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The D.C. Circuit's Thoroughly Convincing Decision in <em>al-Nashiri</em>

Steve Vladeck
Tuesday, June 23, 2015, 12:20 PM

This morning, a three-judge D.C.

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This morning, a three-judge D.C. Circuit panel unanimously rejected a mandamus petition by Guantánamo military commission defendant Abd al-Rahim Hussein Muhammed Abdu Al-Nashiri, who had sought to challenge, on constitutional grounds, the means by which military judges were assigned to the Court of Military Commission Review (the intermediate military appellate court that had been set to entertain the government's interlocutory appeal of the trial judge's dismissal of some of the charges against al-Nashiri). As I wrote back in February in a post titled "The Critical Difference in How Al-Nashiri Loses," "the real question to emerge from the argument [was] whether the court will dismiss al-Nashiri's petition for lack of jurisdiction, or deny it on the 'merits'-based ground that such extraordinary relief simply isn't necessary at this stage, leaving these claims for a potential future post-conviction appeal." Not only did the Court of Appeals take the latter course (which thereby sustains the D.C. Circuit's mandamus jurisdiction over the commissions in appropriate future cases), but Judge Henderson's opinion for the panel goes even further, suggesting to Congress and the President that they revisit the means by which military judges are appointed to the CMCR in order to moot al-Nashiri's constitutional objections. Simply put, al-Nashiri may have lost this round, but in the process, he (and other current and future commission defendants) may well have won for losing.

I. The Background and Ruling

To make a long story short, this case came to the D.C. Circuit after the trial judge threw out the charges against al-Nashiri relating to his alleged role in the bombing of the M/V Limburg (on the merits of the Limburg charges, see Marty Lederman's Just Security post here). The government took an interlocutory appeal to the CMCR, at which point al-Nashiri objected to the composition of that court on both Appointments Clause and Commander-in-Chief Clause grounds (for much more on the merits of those objections, see my preview of the D.C. Circuit argument). The CMCR rejected al-Nashiri's objections, at which point al-Nashiri sought mandamus relief from the D.C. Circuit. Over a dissent by Judge Kavanaugh (the merits of which I discussed and criticized here), the D.C. Circuit then entered an administrative stay pending resolution of al-Nashiri's mandamus petition. That resolution came in this morning's opinion.

Writing for a unanimous panel (Henderson, Rogers, & Pillard, JJ.), Judge Henderson first held, contra the government's argument (and Judge Kavanaugh's earlier dissent), that the Court of Appeals does have jurisdiction to issue writs of mandamus to the CMCR (and, through them, the military commissions) in appropriate cases. First, she explained, the Military Commissions Act (MCA) "gives this Court 'exclusive jurisdiction to determine the validity of a final judgment rendered by a military commission.' Accordingly, we can issue a writ of mandamus now to protect the exercise of our appellate jurisdiction later." And second, that jurisdiction was not divested by the MCA's non-habeas jurisdiction-stripping provision, 28 U.S.C. § 2241(e)(2), because "the text of section 2241(e)(2) bears little resemblance to statutes that expressly strip mandamus jurisdiction." Given my views on the relationship between the All Writs Act and military courts, this analysis of mandamus jurisdiction strikes me as entirely correct (and, if anything, undersold). And as I explain below, this may be the far more important holding in al-Nashiri than what follows.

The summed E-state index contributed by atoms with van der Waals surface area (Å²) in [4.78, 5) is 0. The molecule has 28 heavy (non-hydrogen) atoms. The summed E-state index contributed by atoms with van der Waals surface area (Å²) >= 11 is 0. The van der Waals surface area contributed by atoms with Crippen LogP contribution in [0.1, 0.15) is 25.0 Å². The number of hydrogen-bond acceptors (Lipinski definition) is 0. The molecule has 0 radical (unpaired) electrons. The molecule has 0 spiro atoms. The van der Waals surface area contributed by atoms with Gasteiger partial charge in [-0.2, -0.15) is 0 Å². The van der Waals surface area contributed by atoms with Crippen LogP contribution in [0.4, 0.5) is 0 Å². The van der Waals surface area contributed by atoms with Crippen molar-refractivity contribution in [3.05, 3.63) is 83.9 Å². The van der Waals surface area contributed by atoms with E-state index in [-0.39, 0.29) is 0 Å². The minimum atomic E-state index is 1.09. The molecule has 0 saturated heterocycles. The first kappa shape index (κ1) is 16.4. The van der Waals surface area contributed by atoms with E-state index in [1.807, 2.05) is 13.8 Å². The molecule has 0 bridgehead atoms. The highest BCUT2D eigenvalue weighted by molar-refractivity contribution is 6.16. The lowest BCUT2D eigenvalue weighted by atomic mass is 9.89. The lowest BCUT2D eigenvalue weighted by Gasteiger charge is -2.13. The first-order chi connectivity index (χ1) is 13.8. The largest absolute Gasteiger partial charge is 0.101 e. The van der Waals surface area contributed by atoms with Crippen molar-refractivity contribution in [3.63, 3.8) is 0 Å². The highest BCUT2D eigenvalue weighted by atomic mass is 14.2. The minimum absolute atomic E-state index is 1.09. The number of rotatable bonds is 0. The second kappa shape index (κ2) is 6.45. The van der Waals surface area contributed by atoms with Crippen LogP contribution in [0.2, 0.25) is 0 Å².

Turning to the merits of al-Nashiri's mandamus claim, Judge Henderson rejected his entitlement to mandamus on two of the three prongs required by circuit precedent for such extraordinary relief:

First, Judge Henderson concluded that al-Nashiri has adequate means of pursuing his claims through other avenues--in his case, through a post-conviction appeal. It's certainly true that nothing would prevent al-Nashiri from challenging the composition of the CMCR on a post-conviction appeal (assuming he loses in the CMCR on the merits of the government's interlocutory appeal, or else there'd be nothing to challenge). But I must confess to not being wholly convinced by Judge Henderson's analysis. For starters, if al-Nashiri's constitutional challenge is meritorious, then it seems to me that the CMCR would lack jurisdiction over the government's interlocutory appeal, a defect that is often subject to remediation through mandamus (one of the core purposes of which is to confine lower courts to the proper exericse of their jurisdiction). I also think Judge Henderson gives short-shrift to al-Nashiri's claim that, uniquely in the military context, the commingling of capital charges at sentencing (which doesn't happen in civilian courts) creates the possibility of irreparable harm if some--but not all--of the charges are subsequently thrown out on appeal, since it won't necessarily be clear whether the members would have voted for a capital sentence if only some of the conviction stands. (Judge Henderson rejects this argument by relying upon what--to me, at least--are inapposite precedents from civilian capital cases.) I still think al-Nashiri should lose on this prong, but not because a post-conviction appeal is an adequate remedy. Rather, in my view, mandamus jurisdiction would be justified once the (arguably unconstitutionally constituted) CMCR rules for the government on the merits of its interlocutory appeal. It's only at that point, after all, that al-Nashiri would be injured by the CMCR's flawed small-c constitution--and after which the absence of a remedy could have the effect described above.